Chapter 16: The Frontal Lobes
thus derive their information from the object-recognition or motor streams of
Recall that both streams project to the prefrontal cortex, although to different
places (see Figure 16.3), which suggests temporal memory for both motor
and object information, although the memory will be localized in different
places in the frontal cortex. The dorsolateral areas are especially engaged in the
selection of behavior based on temporal memory.
People whose temporal memory is defective become dependent on environmental
cues to determine their behavior. That is, behavior is not under the control
of internalized knowledge but is controlled directly by external cues. One
effect of this condition is that people with frontal-lobe injuries have difficulty
inhibiting behavior directed to external stimuli.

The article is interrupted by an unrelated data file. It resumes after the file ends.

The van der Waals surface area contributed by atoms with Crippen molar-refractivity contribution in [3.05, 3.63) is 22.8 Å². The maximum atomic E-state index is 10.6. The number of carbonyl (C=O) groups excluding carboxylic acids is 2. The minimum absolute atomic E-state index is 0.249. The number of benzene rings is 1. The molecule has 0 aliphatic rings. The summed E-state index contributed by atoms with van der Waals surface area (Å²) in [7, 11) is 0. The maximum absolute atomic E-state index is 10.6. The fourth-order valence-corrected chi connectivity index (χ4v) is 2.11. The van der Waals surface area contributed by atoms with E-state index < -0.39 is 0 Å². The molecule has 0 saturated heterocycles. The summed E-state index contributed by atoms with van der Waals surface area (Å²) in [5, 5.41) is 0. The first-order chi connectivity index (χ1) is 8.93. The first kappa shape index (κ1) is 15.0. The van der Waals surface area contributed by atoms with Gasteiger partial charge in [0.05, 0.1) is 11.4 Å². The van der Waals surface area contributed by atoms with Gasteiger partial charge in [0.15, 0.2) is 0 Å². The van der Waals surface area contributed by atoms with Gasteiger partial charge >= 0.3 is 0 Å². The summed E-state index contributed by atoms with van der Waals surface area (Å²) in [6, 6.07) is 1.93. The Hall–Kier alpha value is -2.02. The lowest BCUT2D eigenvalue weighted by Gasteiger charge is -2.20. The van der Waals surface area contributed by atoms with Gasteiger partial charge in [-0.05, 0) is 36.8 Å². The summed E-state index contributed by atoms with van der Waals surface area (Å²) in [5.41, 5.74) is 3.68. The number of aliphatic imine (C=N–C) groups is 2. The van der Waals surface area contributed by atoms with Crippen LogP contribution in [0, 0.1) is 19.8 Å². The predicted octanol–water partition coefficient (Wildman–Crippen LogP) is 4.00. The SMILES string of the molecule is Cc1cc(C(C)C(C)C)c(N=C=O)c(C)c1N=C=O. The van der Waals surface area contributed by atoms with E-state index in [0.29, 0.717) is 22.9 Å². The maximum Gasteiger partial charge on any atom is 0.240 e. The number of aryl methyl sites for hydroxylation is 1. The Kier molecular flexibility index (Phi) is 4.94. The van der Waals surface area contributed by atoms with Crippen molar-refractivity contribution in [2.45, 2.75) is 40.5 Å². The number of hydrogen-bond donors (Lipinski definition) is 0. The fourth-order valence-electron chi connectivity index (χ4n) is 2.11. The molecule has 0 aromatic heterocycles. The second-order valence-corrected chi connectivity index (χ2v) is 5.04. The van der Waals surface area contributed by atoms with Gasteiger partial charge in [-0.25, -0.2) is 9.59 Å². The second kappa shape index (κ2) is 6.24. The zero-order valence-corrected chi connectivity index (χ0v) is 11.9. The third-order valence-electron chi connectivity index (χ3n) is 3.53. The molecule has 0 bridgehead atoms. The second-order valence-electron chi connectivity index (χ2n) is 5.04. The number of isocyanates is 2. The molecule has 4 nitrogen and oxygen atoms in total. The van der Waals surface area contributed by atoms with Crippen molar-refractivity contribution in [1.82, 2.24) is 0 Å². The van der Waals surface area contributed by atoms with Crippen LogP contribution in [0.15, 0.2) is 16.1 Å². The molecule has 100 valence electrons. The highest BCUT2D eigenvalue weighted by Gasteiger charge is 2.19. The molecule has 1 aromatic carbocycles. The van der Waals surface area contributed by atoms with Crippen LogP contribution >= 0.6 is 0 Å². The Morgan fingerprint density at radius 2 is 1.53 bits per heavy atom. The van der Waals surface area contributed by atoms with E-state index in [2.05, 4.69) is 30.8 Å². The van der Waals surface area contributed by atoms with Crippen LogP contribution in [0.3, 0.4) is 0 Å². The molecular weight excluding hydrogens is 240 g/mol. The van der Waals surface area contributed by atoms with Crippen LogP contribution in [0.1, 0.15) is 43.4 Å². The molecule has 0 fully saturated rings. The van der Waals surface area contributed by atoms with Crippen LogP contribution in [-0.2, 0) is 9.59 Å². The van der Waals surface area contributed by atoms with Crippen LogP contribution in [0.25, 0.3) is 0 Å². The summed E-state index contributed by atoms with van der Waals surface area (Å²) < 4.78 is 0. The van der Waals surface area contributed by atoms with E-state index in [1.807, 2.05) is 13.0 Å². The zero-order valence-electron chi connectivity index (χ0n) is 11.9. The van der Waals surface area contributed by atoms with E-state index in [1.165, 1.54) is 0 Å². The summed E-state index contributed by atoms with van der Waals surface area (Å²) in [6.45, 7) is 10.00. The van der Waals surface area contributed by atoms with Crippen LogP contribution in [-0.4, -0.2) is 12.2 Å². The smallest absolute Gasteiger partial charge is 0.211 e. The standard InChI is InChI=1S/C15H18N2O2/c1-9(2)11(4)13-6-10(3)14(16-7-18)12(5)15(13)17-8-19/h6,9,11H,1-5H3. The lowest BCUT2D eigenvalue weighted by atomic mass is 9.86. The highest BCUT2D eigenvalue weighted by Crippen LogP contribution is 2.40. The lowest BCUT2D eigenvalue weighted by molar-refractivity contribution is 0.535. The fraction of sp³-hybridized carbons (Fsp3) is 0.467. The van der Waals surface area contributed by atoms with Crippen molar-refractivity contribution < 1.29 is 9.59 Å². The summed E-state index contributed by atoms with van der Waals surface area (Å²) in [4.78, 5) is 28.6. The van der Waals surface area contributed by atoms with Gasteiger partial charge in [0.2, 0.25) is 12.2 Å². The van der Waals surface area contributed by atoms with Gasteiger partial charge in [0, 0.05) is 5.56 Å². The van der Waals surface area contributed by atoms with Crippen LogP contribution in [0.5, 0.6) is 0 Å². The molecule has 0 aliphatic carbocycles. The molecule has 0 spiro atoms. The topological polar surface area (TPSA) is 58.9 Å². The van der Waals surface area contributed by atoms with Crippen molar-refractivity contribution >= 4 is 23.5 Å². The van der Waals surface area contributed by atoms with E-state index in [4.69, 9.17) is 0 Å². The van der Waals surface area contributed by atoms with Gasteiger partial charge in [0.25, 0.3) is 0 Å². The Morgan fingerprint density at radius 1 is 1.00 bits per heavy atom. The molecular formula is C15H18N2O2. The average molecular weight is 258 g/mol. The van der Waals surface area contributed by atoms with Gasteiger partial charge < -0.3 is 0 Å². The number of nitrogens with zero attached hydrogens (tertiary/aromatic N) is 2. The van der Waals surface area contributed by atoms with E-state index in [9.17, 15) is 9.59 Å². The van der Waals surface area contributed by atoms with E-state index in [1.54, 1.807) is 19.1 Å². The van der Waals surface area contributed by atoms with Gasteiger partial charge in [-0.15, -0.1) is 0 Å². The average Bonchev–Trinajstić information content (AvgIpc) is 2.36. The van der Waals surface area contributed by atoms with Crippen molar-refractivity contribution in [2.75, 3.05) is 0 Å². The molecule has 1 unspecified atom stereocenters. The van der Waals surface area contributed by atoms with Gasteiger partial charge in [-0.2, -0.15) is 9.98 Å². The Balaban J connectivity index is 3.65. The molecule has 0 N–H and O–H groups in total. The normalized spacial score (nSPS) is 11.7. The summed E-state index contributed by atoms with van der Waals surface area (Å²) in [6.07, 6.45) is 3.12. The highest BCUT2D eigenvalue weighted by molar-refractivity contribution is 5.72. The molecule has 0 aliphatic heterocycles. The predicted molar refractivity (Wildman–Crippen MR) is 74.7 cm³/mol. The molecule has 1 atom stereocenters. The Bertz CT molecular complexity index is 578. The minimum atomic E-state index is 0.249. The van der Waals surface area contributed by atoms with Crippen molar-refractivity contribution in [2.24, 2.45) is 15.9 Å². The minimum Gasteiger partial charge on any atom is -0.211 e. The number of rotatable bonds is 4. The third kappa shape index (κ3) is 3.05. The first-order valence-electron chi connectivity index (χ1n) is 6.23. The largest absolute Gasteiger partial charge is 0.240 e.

In our dinner-party example, frontal-lobe patients would enter a shoe store
or chat with friends as they responded to environmental cues that they encountered.
We have probably all experienced occasions when the temporal organization
of our behavior failed and we were controlled by external cues rather
than internalized information. How many times have you started to do something,
been distracted by a question or event, and then been unable to recall
what you were going to do? (Sadly, this phenomenon increases with age, which
is not reassuring information about the state of one’s prefrontal cortex.)
One type of environmental cue is feedback about the rewarding properties
of stimuli. For example, if you imagine that a certain stimulus, such as a photograph
of your grandmo